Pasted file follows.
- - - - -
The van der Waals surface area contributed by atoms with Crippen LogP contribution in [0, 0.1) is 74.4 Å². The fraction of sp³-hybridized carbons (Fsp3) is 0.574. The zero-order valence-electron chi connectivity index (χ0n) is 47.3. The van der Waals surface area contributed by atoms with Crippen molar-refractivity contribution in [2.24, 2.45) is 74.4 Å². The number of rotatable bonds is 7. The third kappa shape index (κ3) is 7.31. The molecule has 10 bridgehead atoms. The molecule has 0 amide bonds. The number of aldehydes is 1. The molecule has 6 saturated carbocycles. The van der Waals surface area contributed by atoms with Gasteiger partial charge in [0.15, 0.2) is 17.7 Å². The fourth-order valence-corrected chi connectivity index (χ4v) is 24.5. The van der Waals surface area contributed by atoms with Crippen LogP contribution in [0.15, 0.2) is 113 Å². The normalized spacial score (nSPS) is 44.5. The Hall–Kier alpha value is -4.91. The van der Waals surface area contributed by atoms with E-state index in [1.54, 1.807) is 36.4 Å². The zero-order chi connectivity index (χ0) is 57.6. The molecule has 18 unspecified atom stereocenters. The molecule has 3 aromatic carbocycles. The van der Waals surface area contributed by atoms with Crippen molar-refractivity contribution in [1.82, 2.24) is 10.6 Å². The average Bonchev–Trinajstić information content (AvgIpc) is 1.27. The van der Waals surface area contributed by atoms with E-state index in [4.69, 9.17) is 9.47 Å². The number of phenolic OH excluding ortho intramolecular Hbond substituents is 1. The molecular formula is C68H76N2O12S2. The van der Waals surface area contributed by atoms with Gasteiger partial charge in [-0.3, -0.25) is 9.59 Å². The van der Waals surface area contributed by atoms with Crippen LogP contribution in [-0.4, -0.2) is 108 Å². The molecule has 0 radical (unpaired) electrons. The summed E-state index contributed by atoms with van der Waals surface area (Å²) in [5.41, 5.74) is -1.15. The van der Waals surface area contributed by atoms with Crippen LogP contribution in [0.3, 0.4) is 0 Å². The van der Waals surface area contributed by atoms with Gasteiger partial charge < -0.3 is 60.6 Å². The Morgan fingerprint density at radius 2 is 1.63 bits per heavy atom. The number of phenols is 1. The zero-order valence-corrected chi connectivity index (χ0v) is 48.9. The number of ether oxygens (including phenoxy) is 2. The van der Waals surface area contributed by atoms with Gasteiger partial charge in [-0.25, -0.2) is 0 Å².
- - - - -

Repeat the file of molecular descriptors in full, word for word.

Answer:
The van der Waals surface area contributed by atoms with Crippen LogP contribution in [0, 0.1) is 74.4 Å². The fraction of sp³-hybridized carbons (Fsp3) is 0.574. The zero-order valence-electron chi connectivity index (χ0n) is 47.3. The van der Waals surface area contributed by atoms with Crippen molar-refractivity contribution in [2.24, 2.45) is 74.4 Å². The number of rotatable bonds is 7. The third kappa shape index (κ3) is 7.31. The molecule has 10 bridgehead atoms. The molecule has 0 amide bonds. The number of aldehydes is 1. The molecule has 6 saturated carbocycles. The van der Waals surface area contributed by atoms with Gasteiger partial charge in [0.15, 0.2) is 17.7 Å². The fourth-order valence-corrected chi connectivity index (χ4v) is 24.5. The van der Waals surface area contributed by atoms with Crippen LogP contribution in [0.15, 0.2) is 113 Å². The normalized spacial score (nSPS) is 44.5. The Hall–Kier alpha value is -4.91. The van der Waals surface area contributed by atoms with E-state index in [1.54, 1.807) is 36.4 Å². The zero-order chi connectivity index (χ0) is 57.6. The molecule has 18 unspecified atom stereocenters. The molecule has 3 aromatic carbocycles. The van der Waals surface area contributed by atoms with Crippen molar-refractivity contribution in [1.82, 2.24) is 10.6 Å². The average Bonchev–Trinajstić information content (AvgIpc) is 1.27. The van der Waals surface area contributed by atoms with E-state index in [4.69, 9.17) is 9.47 Å². The number of phenolic OH excluding ortho intramolecular Hbond substituents is 1. The molecular formula is C68H76N2O12S2. The van der Waals surface area contributed by atoms with Gasteiger partial charge in [-0.3, -0.25) is 9.59 Å². The van der Waals surface area contributed by atoms with Crippen LogP contribution in [-0.4, -0.2) is 108 Å². The molecule has 0 radical (unpaired) electrons. The summed E-state index contributed by atoms with van der Waals surface area (Å²) in [5.41, 5.74) is -1.15. The van der Waals surface area contributed by atoms with Crippen LogP contribution in [0.3, 0.4) is 0 Å². The van der Waals surface area contributed by atoms with Gasteiger partial charge < -0.3 is 60.6 Å². The Morgan fingerprint density at radius 2 is 1.63 bits per heavy atom. The number of phenols is 1. The zero-order valence-corrected chi connectivity index (χ0v) is 48.9. The number of ether oxygens (including phenoxy) is 2. The van der Waals surface area contributed by atoms with Gasteiger partial charge in [-0.25, -0.2) is 0 Å².